Eagle Realty, the real estate unit of Western & Southern Financial Group, had planned to break ground in summer 2003 on a two-story retail complex and a parking garage on the property; the project was estimated to cost at least $50 million. Since that time, however, no development has occurred. City officials already extended Eagle's option to develop the site once, in 2004, but that term expires Aug. 9.
The revelation of the possible theater development last week prompted Eagle to tell city officials it now envisions a development including up to 500 condominiums, 1,400 parking spaces and retail space at a cost of more than $100 million.
"Right now, we're waiting on Race Street Development (an Eagle-affiliated firm) to give us details about the project to determine if they are feasible," said Meg Olberding, the city of Cincinnati's spokeswoman
Sources told CityBeat that businessman Jack Rouse, who also heads the regional Port Authority, is floating a plan to build a new theater complex at the site. The plan envisions renting out theater space when not in use, and Ballet and Opera board members have been contacted to gauge their interest. The project envisions the theaters located on the lower floors of the structure, topped by either office or condo space.
In 2005, Playhouse in the Park said it was considering building a new $70 million theater as part of The Banks, a shopping and housing district planned along Cincinnati's riverfront. With no progress made along the riverfront, though, Playhouse representatives said last June that they would launch a new fundraising campaign to build a facility at its current site in Eden Park.
The block at Fifth and Race is the site of Eagle's failed plan to lure a Nordstrom department store here in the late 1990s. In June 2000, Cincinnati officials approved $36 million in public subsides to attract Nordstrom, but the firm canceled the deal that winter amid financial problems. The city later spent more than $1 million to fill in the parcel and use it as a parking lot until another project is found. Including $10 million spent to raze the site and move several businesses and another $3.7 million to help settle a lawsuit involving Eagle's relocating a Walgreen's across the street, the city has spent about $15 million on the canceled projects during the past seven years.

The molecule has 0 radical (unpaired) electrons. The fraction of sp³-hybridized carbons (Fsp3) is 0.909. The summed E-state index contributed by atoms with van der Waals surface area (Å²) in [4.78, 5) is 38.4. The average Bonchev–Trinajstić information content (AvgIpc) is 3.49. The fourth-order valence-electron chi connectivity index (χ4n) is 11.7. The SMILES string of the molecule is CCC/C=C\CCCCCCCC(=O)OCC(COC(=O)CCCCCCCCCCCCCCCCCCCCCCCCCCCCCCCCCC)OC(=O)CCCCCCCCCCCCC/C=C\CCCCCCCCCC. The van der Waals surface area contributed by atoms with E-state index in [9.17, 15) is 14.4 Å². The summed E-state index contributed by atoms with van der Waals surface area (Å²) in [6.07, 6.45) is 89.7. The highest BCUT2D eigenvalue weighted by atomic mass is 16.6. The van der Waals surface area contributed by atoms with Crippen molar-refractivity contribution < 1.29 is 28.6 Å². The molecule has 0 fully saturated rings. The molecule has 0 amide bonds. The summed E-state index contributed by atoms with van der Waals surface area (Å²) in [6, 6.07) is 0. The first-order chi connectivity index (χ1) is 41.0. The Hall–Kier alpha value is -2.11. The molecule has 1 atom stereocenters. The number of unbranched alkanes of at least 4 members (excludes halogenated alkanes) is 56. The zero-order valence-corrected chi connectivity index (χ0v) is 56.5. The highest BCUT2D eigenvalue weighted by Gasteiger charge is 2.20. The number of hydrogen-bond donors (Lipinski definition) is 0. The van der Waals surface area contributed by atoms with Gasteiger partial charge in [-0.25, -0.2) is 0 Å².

Mayor Flops; Hooters Girls Resplendent
You couldn't ask for a better Opening Day -- unless your name is Mark Mallory. The mayor of Cincinnati had the honor of throwing the first pitch in the Reds game April 2. He took the assignment seriously, practicing pitches at the University of Cincinnati and at Great American Ball Park itself. But when he finally let loose from the mound -- well, he actually stood in front of it -- the ball went 15 feet to the right of the catcher and straight into the ground.
The crowd's laughter made complete a day marked by humiliation from the start. During a morning appearance on WGRR (103.5 FM), Mallory talked about his pre-game preparations. Then DJ Janeen Coyle threw him a curveball: "Your bodyguard, Scotty (Johnson), is here," she said. "Are you going to take him out on the mound with you?"
The Reds beat the Chicago Cubs to start the 2007 season. The annual Findlay Market Parade before the game drew thousands downtown on a balmy spring day. The parade was, as always, a collection of genuine talent, including child unicyclists, marching bands and well-groomed Hooters girls; spectacle, including a giant pig and a giant Pete Rose head; and politicians, including incumbents and wannabes. CityBeat's entry featured local Hip Hop artists Da Muttss performing on a flat-bed truck as it sauntered through Over-the-Rhine and downtown.
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